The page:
Born and raised in the suburbs of Chicago, Michelle Wu is the first non-Boston born Mayor in over a century. [Credit: Kenneth C. Zirkel // Wikimedia Commons]
Born and raised in the suburbs of Chicago, Michelle Wu is the first non-Boston born Mayor in over a century. [Credit: Kenneth C. Zirkel // Wikimedia Commons]

A 36-year-old mother of two and daughter of Taiwanese immigrants ended a long tradition of white male mayors in Boston, signaling a progressive turn for a city steeped in American history and tradition. 

Michelle Wu will be the first-ever woman and person of color to run Boston, according to CNN. In a race that showed a new direction for the city, Wu defeated Annissa Essaibi George, also a woman of color. 

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“From every corner of our city, Boston has spoken. We are ready to meet this moment. We are ready to become a Boston for everyone,” Wu said following her win Tuesday night. “I want to be clear, it wasn’t my vision on the ballot, it was ours, together.”

A Harvard Law School grad, Wu grew up in Chicago and was previously the president of the Boston City Council. To prove women can do it all, she would often bring her babies to council meetings, according to the New York Times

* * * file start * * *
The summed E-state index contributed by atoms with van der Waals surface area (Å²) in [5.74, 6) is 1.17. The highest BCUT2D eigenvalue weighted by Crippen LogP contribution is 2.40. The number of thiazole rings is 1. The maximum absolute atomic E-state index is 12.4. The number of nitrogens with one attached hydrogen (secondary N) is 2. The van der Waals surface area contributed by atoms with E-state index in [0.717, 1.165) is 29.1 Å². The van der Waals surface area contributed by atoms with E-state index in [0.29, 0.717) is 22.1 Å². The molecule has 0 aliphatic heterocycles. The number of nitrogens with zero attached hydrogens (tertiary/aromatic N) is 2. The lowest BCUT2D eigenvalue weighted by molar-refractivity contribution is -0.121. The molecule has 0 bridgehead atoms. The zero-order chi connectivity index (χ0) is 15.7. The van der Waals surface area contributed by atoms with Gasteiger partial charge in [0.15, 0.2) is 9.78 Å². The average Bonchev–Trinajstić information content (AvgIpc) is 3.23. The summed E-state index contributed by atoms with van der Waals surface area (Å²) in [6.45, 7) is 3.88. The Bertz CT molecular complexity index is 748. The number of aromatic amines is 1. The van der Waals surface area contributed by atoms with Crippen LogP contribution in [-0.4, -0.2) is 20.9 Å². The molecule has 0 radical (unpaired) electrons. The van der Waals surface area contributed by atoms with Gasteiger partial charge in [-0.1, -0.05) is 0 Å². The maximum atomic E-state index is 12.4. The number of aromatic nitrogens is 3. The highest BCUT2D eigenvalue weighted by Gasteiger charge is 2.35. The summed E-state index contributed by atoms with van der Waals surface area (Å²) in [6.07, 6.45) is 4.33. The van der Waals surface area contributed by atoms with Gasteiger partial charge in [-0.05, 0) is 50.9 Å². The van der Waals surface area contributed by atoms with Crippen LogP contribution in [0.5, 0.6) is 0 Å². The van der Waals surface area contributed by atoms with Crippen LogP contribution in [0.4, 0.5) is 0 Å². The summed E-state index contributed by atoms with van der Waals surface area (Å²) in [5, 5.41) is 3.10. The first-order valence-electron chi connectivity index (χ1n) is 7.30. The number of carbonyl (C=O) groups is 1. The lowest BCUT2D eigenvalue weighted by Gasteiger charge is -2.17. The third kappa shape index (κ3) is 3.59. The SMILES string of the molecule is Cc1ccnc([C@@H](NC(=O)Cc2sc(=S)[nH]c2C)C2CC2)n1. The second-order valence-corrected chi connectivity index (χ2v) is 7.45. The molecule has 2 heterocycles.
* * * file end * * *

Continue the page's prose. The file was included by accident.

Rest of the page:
George ran on a more moderate platform compared to Wu, according to NPR. Wu advocated for climate policies supportive of the Green New Deal, a fare-free transit system and rent control and stabilization — not surprising given that one of her mentors is Elizabeth Warren. 

Wu ultimately won the vote thanks to a coalition of progressives and communities of color, with much of her support coming from groups such as Working Families Party, Planned Parenthood Massachusetts and the Boston chapter for a youth-led climate group called Sunrise Movement. 

Meanwhile, in New York City, Shahana Hanif, a Bangladeshi American, became the first Muslim woman and the first South Asian to serve on the City Council, according to the New York Times. Hanif joins more than two dozen women on the City Council, including Kristin Richardson in Harlem and Crystal Hudson in Brooklyn, who identify as gay and Black.

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